What is telehealth?
Telehealth is healthcare services provided via telecommunication, allowing for long-distance consultation on medical cases that don’t require physical intervention. In short, telehealth is an appointment with a healthcare provider that doesn’t require the two of you to be in the same room.
Who is eligible for telehealth?
Previously Australian telehealth services were mostly limited to remote communities and those not within the range of traditional health services, but with the advent of social distancing and trying to stop the spread of COVID-19, telehealth options have been made more available nationwide to give patients easy access to medical professionals and to safeguard healthcare professionals from potential infection.
What are the benefits of telehealth?
There are a number of benefits to telehealth including:
- Convenience - you can see a doctor from the comfort of your own home. Why commute for hours when you can take 15 minutes out of your day for an appointment.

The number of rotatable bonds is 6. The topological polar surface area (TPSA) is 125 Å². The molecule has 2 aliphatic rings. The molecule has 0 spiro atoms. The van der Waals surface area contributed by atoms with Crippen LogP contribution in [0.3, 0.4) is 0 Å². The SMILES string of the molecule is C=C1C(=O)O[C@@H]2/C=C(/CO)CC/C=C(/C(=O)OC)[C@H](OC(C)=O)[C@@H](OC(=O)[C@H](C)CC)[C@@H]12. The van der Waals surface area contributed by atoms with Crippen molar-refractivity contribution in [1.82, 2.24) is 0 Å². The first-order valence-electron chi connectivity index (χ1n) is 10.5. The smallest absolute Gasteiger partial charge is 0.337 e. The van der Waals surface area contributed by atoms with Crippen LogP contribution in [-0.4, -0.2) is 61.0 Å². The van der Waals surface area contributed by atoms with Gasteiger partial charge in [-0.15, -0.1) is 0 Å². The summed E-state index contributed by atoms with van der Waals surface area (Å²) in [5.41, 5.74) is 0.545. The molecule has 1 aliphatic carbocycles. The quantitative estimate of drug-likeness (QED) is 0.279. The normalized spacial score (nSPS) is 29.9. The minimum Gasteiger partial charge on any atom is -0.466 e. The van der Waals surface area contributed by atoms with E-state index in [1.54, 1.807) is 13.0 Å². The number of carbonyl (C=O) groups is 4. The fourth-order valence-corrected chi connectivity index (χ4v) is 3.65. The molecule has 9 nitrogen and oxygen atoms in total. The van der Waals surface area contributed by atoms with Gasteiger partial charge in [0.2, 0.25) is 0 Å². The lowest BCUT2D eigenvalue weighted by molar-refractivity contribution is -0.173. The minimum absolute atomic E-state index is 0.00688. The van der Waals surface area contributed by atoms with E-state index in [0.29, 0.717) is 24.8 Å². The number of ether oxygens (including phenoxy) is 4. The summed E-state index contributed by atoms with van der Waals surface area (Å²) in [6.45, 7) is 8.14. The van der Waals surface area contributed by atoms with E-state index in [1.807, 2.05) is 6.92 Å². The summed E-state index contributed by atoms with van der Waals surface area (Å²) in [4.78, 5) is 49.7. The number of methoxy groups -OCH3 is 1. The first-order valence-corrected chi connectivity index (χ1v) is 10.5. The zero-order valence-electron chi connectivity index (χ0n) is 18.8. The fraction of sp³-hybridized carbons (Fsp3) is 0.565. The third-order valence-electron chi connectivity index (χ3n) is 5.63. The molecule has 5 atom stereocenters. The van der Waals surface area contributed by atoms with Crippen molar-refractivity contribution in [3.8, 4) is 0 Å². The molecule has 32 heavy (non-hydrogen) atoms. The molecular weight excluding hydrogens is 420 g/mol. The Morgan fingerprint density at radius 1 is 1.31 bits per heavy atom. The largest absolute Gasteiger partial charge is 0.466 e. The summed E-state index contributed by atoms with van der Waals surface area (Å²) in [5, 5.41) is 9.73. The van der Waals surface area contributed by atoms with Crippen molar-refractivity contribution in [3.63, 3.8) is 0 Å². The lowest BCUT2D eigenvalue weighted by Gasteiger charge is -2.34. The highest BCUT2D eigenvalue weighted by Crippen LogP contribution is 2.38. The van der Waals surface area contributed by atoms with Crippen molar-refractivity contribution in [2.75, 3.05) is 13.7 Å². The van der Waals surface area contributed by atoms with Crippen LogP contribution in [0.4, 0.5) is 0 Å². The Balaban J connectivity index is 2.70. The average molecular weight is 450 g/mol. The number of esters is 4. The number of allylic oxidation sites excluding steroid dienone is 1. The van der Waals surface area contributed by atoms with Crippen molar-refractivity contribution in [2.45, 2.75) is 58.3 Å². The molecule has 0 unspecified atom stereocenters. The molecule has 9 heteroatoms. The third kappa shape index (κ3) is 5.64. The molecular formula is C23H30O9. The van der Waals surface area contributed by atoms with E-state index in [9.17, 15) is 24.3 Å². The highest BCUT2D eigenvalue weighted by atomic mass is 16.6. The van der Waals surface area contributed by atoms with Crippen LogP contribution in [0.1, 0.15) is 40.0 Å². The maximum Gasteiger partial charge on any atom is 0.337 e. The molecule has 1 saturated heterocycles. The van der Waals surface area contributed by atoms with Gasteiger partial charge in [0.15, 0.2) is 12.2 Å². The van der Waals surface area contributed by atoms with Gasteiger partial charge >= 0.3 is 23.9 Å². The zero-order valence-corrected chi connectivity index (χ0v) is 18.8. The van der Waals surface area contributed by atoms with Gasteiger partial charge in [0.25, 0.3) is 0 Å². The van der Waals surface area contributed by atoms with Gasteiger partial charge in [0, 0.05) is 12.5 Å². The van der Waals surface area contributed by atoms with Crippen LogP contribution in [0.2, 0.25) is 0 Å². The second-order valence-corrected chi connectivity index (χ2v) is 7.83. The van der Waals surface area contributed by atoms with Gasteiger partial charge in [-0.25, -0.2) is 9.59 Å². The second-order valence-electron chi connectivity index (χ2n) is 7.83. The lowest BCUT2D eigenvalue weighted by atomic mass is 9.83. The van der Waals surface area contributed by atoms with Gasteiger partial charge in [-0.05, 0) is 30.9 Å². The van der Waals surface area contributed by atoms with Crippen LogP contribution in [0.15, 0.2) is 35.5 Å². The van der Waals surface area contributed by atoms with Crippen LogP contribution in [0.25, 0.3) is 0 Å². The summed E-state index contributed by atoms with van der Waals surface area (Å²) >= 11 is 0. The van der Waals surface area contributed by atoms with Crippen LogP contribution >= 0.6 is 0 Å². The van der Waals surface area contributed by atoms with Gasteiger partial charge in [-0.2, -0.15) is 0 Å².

- Social Distancing - During the COVID-19 pandemic, limiting the number of trips you have to take is advised. Being able to see your doctor remotely not only reduces your risk of contracting COVID-19 but the doctor’s risk as well.
- No Waiting Rooms - There’s no need to sit in a real waiting room for an appointment with telehealth. The MyHealth1st telehealth service has a virtual waiting room in which you can wait, but the session doesn’t go active until both sides use their secure link so you can go about your work while you wait for the doctor.
What kind of services are available through telehealth?
I n a broad sense, any appointment that doesn’t require direct physical intervention or specialist equipment can be carried out via telehealth. The specifics of what can be offered in a telehealth consult depends on the specialty of the attending doctor
Is telehealth effective?
A great number of typical doctor visits require no physical contact - renewing prescriptions, getting sick notes, pathology followups and the like can be handled online with no problems, and many common illnesses or injuries can be diagnosed via a remote consult.
Do I have to pay for a telehealth consultation?
Whether or not you will have to pay for a telehealth consultation depends on the individual practice. Due to the COVID-19 healthcare bill from the government, all applicable telehealth consults can be bulk-billed. Practices may choose to charge for a consult and some services, such as Dental are not covered under Medicare.